I write most of my music in spiral-bound notebooks. I tend to buy many types to keep different pieces visually separate. Most of the notebooks contain, inside the covers, little instruction guides on the fundamentals of music. I had often contemplated them in a day-dreaming state, until one evening, in a notebook I had bought for my Third Symphony, my eye fell upon "Gli accordi piu usati.' This full page catalogue of the ten "most often used chords," listed first in C and then transposed up by half steps eleven times, was never meant to be played in sequence. But to my ear, it made an accidentally attractive, somewhat Italianate progression, and I realized with pleasure that these chords I hardly ever use.
Before I was really aware what was happening, I had composed a Passacaglia for small orchestra based on this Italian page, and had begun other movements based on bits from the instruction manuals, some of which I will quote below. The emerging piece seemed to express my delight in these Cagean found objects, my pleasure in rediscovering these simple patterns, and my enjoyment of the irresistible restricted vocabularies they proposed. Gli accordi is essentially a work of play, taking place in a realm where free fantasy and simple theory meet and find they can harmonize with each other.
1. 'Use these charts to form chords in any key. Major, minor, diminished, augmented. The construction of these chords involves simply raising or lowering one or more tones one half step.'
2. 'Here are the two scales you need: major and minor.'
3. 'There are seven modes; each begins on a different white key.'
II. Variazioni: 'The chord of chords is the triad (Ex. C-E-G).' There are four variations within a frame. There is no sonority in the entire movement, except for a brief wayward bass line in the third variation, that is not a triad. In this peculiar restriction lies the voice of this brief movement.
III. Ciaccona: The ten 'most often used chords' form a ground against which a melody takes shape. The melody presses to break free of the ground, to spin forward in historical time, which causes an interlude after the sixth chaconne statement. At the moment of greatest tension, the melody and the ground resume. The rarefied world of the exotic found object dissolves into another world of feeling, perhaps through the composer's intervention.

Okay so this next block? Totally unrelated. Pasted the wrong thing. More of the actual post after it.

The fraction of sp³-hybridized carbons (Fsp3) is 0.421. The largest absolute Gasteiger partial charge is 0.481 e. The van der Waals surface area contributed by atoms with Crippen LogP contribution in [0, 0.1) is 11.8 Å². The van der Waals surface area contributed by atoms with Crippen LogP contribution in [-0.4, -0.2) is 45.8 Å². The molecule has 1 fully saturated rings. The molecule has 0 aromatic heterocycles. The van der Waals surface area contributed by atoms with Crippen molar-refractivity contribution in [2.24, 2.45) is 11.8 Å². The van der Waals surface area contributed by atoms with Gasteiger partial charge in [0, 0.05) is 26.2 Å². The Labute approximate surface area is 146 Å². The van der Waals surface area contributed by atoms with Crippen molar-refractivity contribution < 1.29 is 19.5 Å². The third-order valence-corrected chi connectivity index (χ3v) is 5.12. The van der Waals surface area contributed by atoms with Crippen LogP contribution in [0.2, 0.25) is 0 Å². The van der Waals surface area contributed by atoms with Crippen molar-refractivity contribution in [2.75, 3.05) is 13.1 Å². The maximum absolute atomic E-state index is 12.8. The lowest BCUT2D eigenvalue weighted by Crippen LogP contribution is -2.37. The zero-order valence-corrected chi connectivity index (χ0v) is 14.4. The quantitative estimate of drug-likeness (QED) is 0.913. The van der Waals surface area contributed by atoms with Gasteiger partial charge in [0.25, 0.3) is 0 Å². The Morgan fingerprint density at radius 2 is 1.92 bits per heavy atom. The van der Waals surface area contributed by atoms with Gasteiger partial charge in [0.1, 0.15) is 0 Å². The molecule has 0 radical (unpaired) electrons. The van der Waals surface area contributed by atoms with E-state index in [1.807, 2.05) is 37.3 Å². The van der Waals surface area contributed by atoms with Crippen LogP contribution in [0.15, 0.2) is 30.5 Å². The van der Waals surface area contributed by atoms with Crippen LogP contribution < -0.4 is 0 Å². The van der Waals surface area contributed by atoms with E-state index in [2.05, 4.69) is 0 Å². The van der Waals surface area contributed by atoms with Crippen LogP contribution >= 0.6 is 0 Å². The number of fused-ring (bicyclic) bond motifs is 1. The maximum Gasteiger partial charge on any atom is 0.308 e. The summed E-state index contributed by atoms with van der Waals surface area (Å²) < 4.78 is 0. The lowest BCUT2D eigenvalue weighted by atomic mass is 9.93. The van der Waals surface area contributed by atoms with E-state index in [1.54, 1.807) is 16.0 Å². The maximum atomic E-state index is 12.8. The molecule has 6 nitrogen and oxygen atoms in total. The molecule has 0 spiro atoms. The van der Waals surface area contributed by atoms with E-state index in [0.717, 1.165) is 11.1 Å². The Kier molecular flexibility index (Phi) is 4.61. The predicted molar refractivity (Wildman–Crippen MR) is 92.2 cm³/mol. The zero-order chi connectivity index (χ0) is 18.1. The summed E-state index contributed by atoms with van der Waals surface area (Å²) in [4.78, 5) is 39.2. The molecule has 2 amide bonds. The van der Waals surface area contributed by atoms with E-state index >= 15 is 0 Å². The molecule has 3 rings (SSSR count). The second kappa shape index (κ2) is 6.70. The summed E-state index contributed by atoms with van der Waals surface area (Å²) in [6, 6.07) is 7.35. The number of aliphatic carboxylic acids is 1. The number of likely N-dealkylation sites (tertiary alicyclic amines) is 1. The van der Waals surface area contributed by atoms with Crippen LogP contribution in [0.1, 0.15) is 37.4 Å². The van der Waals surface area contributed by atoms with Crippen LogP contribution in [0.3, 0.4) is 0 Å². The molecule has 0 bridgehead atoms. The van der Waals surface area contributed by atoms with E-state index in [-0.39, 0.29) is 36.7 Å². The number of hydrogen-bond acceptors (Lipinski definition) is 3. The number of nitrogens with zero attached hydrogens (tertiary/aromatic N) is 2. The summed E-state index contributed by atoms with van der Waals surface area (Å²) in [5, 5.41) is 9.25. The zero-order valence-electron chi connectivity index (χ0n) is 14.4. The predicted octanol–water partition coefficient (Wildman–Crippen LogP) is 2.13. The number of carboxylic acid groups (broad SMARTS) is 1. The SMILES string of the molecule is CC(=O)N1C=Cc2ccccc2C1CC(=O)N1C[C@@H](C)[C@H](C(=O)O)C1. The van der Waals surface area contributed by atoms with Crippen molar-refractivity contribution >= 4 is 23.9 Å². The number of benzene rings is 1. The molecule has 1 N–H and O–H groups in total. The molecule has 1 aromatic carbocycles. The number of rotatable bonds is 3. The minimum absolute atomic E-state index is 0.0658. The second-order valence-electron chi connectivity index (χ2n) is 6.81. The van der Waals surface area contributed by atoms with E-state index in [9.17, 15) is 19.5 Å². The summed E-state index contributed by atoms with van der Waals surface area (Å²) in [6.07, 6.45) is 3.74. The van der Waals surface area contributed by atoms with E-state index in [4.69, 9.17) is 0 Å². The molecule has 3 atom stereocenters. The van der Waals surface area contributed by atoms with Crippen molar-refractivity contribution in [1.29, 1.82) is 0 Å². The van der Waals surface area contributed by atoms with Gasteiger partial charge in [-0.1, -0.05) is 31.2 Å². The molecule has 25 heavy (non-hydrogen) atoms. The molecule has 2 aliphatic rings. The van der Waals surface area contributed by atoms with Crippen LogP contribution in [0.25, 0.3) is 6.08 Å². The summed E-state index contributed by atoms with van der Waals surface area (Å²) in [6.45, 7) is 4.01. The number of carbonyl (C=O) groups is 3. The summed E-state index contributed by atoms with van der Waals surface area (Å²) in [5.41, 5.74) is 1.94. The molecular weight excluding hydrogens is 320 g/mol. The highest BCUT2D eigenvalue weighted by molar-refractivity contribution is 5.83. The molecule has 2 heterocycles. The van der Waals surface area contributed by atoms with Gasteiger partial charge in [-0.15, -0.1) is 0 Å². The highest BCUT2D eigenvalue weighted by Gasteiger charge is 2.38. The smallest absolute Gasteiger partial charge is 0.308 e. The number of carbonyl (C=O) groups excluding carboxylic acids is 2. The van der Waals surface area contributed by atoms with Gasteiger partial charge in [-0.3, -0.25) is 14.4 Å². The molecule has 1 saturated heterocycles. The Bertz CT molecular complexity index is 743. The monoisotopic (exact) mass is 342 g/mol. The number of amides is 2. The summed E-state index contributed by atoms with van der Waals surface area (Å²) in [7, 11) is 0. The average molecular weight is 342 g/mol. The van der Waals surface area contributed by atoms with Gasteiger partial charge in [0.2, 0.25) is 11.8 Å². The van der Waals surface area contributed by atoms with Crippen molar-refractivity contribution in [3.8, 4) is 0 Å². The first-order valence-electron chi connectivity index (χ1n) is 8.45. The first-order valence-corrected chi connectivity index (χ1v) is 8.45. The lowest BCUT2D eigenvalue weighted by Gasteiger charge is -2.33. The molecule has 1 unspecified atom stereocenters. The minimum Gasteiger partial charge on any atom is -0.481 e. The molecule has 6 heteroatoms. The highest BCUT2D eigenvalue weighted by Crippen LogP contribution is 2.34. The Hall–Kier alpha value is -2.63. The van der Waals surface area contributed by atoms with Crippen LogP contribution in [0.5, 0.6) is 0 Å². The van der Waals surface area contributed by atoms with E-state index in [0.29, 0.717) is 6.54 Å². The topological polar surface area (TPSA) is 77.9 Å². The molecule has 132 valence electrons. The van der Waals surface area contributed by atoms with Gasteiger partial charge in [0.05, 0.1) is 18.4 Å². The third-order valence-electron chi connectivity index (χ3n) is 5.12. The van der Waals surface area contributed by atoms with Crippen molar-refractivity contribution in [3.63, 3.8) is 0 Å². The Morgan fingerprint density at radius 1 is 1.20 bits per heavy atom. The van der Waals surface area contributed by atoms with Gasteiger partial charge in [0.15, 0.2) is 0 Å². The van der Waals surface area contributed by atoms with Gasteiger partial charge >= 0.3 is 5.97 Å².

IV. Finale: 'The Circle of Fifths is easy to memorize. Starting with F and moving clockwise, the keys can be learned by saying Fat Cats Go Down Alleys Eating Bread. The keys counterclockwise can be learned by repeating Boys Eat Aging Dogs Good Cold Food.' I once learned the lines on the staff by remembering Every Good Boy Does Fine. My amusement at these newer rubrics is reflected in the tone of this movement. In addition to the increasingly crazed appearances of the Circle of Fifths, two other tables from the same notebook appear: the Table of Contracting Note Values (shades of Handel's B-flat Concerto Grosso), and the
Table of Expanding Intervals (which leads inexorably to the use of all twelve tones).
The piece is, of course, intelligible without any reference to this program note! It is dedicated to its commissioners, the Los Angeles Chamber Orchestra and their Music Director, Christof Perick. It was composed in Genoa, Italy; Token Creek, Wisconsin; and Cambridge, Massachusetts, 1992-93.
-- John Harbison